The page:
[Malaysia] Foo Kai Meng, Beijing University of Chinese Medicine
I was quite lucky to have indissoluble bond with China since childhood. First of all, born to be a Chinese Malaysian, I grew up in Chinese culture which is relatively well preserved locally. Secondly, I had the opportunity to read Chinese classic literatures such asDizigui(Standards for Being a Good Student and Child)and the analects of Confucius at a very young age. It was a good start. Thirdly, the bond with China was maintained after I came to China to study traditional Chinese medicine (TCM), the treasure of China and the dream career for me. In this way, constant edification has gradually deepened my understanding and experience of Chinese civilization.
The ancients viewed the scenery and expressed their feelings and ambitions through poetry. The great landscape is able to shock the heart indeed.
When I was young, the first impression on China was its beautiful scenery. In my Childhood, my family took me to visit China several times. During my trips to Sichuan Province, what impressed me most was the scenery of Jiuzhaigou with green trees, clear lake and cascading waterfalls. Everything was as beautiful as a picture. I had also been to Guilin to enjoy the peerless landscape. I didn’t know the so-called “karst landform” before and always wondered why there was an elephant in the river! I can’t help smiling when I think of it now.
Later, I had witnessed the prosperity of China after travelling around the Pearl River and Shenzhen. Since studying in China, I have also observed the spring willows and winter snow in Beijing. I have been carried away by the majestic five mountains (Mount Taishan in Shandong, Mount Hengshan in Hunan, Mount Huashan in Shaanxi, Mount Hengshan in Shanxi and Mount Songshan in Henan), the surging Yellow River and the harmonious coexistence of humanity and nature.
This is my encounter with China.
Thanks to the accumulation of my childhood, my Chinese was not bad in primary school. At that time, thousands of the ancients lived in my heart. In the fifth or sixth grade, I often stayed in the library and read Chinese stories. What I remembered best was black-and-white cartoon about loyal officials in ancient China. It was unforgettable that Zhang Xun in Tang Dynasty died in Suiyang with broken teeth and split eyes.
Yue Fei in the Southern Song Dynasty devoted all his life to serving the country and yearning for recovery of the lost territory. Wen Tianxiang was the prime minister at the end of the Southern Song Dynasty who resisted aggression and fought to death unflinchingly. I admired their spirit so much that I sketched their pictures from these books.
Later on I had more life experiences and was more moved by these stories.
In recent time I watched China in the Classics, a TV program, and was impressed a lot. It was said books are skins and people in them are bones. Li Shizhen, Sima Qian, Song Yingxing… contribute their lives in their fields through thick and thin for the people’s well being and cultural heritage. Their noble spirit is so admirable.
During thousands years of history, there was no shortage of moral models and benchmarks of science and technology in China.
This is my acquaintance with China.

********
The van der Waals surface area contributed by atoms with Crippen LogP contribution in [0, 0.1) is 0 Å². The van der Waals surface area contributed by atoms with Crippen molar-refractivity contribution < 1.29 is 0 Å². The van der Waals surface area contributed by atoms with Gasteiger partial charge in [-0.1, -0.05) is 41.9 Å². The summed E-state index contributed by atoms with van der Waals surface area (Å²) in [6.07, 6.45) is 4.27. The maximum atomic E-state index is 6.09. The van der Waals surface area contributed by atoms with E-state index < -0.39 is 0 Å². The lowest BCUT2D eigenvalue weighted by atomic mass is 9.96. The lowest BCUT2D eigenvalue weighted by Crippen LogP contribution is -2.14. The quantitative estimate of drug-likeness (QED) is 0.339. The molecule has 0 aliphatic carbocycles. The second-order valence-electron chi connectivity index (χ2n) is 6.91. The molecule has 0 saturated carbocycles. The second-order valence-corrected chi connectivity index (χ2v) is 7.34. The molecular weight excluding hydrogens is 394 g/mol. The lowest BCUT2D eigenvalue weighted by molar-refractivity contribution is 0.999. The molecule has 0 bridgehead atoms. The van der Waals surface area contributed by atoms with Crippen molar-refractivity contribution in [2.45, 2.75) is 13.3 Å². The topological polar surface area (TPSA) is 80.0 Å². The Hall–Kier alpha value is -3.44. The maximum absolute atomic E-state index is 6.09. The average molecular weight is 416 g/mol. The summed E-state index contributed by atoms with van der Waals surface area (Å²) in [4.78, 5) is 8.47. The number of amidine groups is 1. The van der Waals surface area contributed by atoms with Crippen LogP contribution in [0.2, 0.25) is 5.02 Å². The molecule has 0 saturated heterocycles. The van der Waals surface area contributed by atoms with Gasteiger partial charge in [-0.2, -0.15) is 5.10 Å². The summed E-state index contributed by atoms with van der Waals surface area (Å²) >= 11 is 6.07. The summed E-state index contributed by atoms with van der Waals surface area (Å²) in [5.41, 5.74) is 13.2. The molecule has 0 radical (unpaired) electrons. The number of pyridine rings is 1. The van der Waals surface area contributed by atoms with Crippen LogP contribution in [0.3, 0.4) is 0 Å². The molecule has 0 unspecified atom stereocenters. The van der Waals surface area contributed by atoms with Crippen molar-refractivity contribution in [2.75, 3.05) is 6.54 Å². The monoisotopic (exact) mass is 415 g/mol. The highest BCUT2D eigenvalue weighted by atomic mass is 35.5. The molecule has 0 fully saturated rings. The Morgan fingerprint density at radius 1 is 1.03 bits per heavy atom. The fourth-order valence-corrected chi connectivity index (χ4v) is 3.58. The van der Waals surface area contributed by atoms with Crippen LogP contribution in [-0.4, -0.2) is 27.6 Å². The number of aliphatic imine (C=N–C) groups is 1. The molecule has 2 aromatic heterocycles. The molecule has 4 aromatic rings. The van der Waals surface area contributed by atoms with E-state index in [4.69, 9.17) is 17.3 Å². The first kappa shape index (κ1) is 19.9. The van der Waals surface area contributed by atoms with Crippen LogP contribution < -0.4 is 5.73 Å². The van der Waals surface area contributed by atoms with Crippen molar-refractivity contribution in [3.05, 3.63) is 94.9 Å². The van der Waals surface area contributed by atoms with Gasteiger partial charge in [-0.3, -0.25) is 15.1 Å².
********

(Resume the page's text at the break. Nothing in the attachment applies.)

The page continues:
A small silver needle renewed my understanding on China.
I was physically delicate when I was young and often caught a cold. The treatment effect was not satisfactory. When I was in senior high school, a doctor of TCM lived around our neighborhood. My parents took me to see this doctor to have a try. It is magical that half of my symptoms were gone after the treatment. How could a needle, a bag of Argy Wormwood and two hands cure me? In addition, My sports injuries were cured by TCM too.
Therefore, I took a strong interest in TCM. Through serendipity, my dream of learning TCM sprouted in my heart. After graduating from high school, I applied to study TCM in Beijing University of Traditional Chinese Medicine.
It was a turning point for me to study TCM, especially when the epidemic raged last year, we had online classes and got more time for deep thinking. How does TCM cure people? Why is the culture important? Through learning from good teachers and friends and reading ancient records, I gradually have deeper understanding about some questions arising form the first year at college.
TCM is very simple. It is based on the five elements theory to unify things and the six channels to identify the source of diseases. On the other hand, TCM is very complicated. One acupoint has one acupoint’s qi mechanism, and one syndrome is different from another. Only by grasping the fundamental logic and mastering the main contradictions can we calmly deal with various situations.
This is how medical science works, so does the culture and everything in reality. To do this, we must be sincere and honest, as a result we can do things rationally and achieve peace and stability. People and things can take on a new look in this way. “To deal with disease is like to govern a country, the diagnosis is like politics.” It is very true!
Life always gives you something useful. An encounter can change your life. I extend my sincere thanks for this beautiful encounter with China. From the first meeting to read China in the classics, it is a spiritual baptism of the soul.
I am fulfilling my dream in the study of TCM and determined to spread culture of TCM all over the world so as to let more people know the real beauty of China. Thank the teachers of Beijing University of Traditional Chinese Medicine for bringing me closer and closer to my dream. I hope I can be like them and benefit more people with my knowledge of TCM and skills in the future.
The story is from "My Beautiful Encounter with China" Essay Competition organized by the Chinese Service Center for Scholarly Exchanges (CSCSE).